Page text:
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quietearth [Film Festival 09.30.10] post apocalyptic zombies movie review



Year: 2010
Directors: Howard J. Ford & Jonathan Ford
Writers: Howard J. Ford & Jonathan Ford
IMDB: link
Trailer: link
Review by: rochefort
Rating: 8 out of 10

The zombie apocalypse is going down again, this time in the wilds of Africa. During a panicked attempt to escape the viral outbreak that is transforming Africans into flesh-eating undead, Military engineer Brian Murphy's (Rob Freeman) plane crashes on the African coast, and he's the sole survivor. As he heads inland in search of a working plane to take him back to his family in the States, he meets Daniel (Prince David Oseia), an AWOL African soldier in search of his missing son, and the two band together to rescue Daniel's boy and get out while they still can.


Part "Dawn of the Dead", part "Walkabout", Howard and Jonathan Ford's new zombie opus, shot on location in Burkina Faso and Ghana, is a genuinely distinctive addition to the zombie canon. The zombies in question are the traditional undead type, shufflers not runners, and the old reliable checklist is in place: shoot 'em in the head; keep quiet or they'll soon swarm you. The main survival priorities are to always keep moving, always keep one eye open, and don't get bitten or you'll soon join their ranks. The filmmakers are playing in Romero's backyard, obviously and unashamedly, and are so consistent with the long-established tropes of the original "Dead" series that it's no problem at all to assume that the events here are taking place in the same universe. It's the setting that's key. The decision to transplant events (and creatures) that we typically associate with a cabin in the woods or an urban environment into the plains and mountains of the African countryside succeeds like gangbusters, so strong an element that it easily carries the film through a small handful of weaker spots.

After an opening that features two superb, back-to-back sequences depicting zombie carnage first in Brian's plane and then in Daniel's village, it's not long before the two leads meet and the journey begins. Daniel is the more distinguished soldier of the two, but Brian is good with machines, so it's a matter of minutes before they work out how mutually beneficial they might be for each other. From there on it's pretty much a road movie, or rather a treacherous dirt road movie, as Brian and Daniel cope with fatigue, forage for gas and water, and deal with the usual assortment of duties and routines that transform from dull to compelling when placed into a convincing post-apocalyptic scenario. Of the two, Oseia's portrayal of the soldier who puts family before duty is the more immediately appealing, as Freeman is tasked with a more nondescript everyman role for much of the runtime. And while there are a couple of brief exchanges wherein Daniel chides white America (and Brian) for its hypocritical relationship to Africa, the sermons are quick and don't overwhelm their slowly-developing friendship. Neither character is written with a lot of unnecessary drama, since the Ford Brothers are smart enough to not crowd the tour of zombie Africa with hot-air character conflict. Brian wants to get back to his family and so does Daniel, and that's all the motivation either of them really needs.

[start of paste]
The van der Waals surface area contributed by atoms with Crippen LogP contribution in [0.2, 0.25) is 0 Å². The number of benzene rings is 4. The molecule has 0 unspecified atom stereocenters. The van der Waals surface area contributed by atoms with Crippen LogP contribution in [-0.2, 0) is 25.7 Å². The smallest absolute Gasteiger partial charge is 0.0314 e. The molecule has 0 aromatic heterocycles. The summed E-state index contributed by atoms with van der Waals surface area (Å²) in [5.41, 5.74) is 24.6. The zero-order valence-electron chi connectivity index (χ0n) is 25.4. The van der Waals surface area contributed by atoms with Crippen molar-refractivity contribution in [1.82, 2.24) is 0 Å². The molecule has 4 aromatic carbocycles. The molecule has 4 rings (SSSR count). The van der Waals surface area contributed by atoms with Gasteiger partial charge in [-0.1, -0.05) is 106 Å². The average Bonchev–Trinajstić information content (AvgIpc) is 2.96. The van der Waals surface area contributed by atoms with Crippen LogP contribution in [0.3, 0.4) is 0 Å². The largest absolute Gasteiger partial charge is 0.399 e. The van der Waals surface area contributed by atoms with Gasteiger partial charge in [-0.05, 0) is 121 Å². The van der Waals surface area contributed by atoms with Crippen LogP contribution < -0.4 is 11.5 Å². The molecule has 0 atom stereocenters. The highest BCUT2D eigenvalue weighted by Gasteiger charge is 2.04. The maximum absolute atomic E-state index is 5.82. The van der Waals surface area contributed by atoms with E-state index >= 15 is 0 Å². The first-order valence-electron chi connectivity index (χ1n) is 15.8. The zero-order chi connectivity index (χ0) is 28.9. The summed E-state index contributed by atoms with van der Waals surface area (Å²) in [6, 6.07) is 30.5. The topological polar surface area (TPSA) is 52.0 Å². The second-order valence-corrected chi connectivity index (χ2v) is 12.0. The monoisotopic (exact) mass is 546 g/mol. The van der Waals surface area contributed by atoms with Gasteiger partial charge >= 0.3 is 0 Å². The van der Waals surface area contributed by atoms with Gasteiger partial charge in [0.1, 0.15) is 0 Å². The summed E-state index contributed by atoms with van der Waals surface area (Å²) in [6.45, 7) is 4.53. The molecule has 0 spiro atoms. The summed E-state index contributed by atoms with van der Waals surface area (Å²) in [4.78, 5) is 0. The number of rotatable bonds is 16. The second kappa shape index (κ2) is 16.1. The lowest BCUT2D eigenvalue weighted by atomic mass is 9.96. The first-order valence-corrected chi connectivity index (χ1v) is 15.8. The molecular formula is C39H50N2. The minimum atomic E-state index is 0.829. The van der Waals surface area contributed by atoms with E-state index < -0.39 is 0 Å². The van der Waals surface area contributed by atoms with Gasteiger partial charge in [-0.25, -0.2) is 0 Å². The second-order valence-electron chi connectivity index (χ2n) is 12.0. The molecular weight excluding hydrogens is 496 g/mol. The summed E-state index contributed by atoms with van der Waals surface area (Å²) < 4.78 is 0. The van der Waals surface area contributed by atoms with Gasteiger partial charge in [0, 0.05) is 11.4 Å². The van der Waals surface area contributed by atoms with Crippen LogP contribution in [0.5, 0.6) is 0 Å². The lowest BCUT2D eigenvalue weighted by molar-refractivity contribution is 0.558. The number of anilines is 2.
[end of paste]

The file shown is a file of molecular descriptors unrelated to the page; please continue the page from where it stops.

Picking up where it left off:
"The Dead"'s third and just as important character is, obviously, Africa itself. The bush, the dry plains, mountains and deserts are beautifully shot, and there seems to be at least a handful of the walking undead shuffling around in every new environment. The lasting effect is a weird, compelling mix, as desolate, near lifeless locales come strangely alive due to the undead horrors that kick up dust in each one. In a way, it's all entirely fitting: the zombie is ideally equipped to thrive in these vast and arid zones that tend to challenge all but even the most basic lifeforms, and any human unlucky enough to need to travel through is soon faced with the realization that in the most unforgiving places, the zombie has the home field advantage. Further proof that the zombie movie is far from played out, "The Dead" will likely do more than just give zombie fans a quick fix; this one will end up on a lot of shelves reserved for the top tier.

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DBW (8 years ago) Reply

two reviews

http://www.quietearth.us/articles/2010/09/02/FRIGHTFEST-2010-Review-of-THE-DEAD

way to be balanced

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Jay Shatzer (8 years ago) Reply

Great Review! Much better then the first one you guys put up. I'm really looking forward to seeing this one. Zombies rule and it's good to here that this film is sticking to Romero's playbook while placing the story in an interesting location that hasn't been used yet in the zombie film genre.

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spica (8 years ago) Reply

An interview with Rob Freeman (Lt. Brian Murphy in The Dead) - http://blog.cineight.com/the-dead-a-look-inside-the-mind-of-lt-brian-m

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saintt leeroy wolf snr (8 years ago) Reply

we love this movie .. cant wait to seee it Ghana is ready to seee PRINCE DAVID

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looks (8 years ago) Reply

Awful acting , stupid plot, africa overrun by zombies GOOD now we can stop watching there crap movies.


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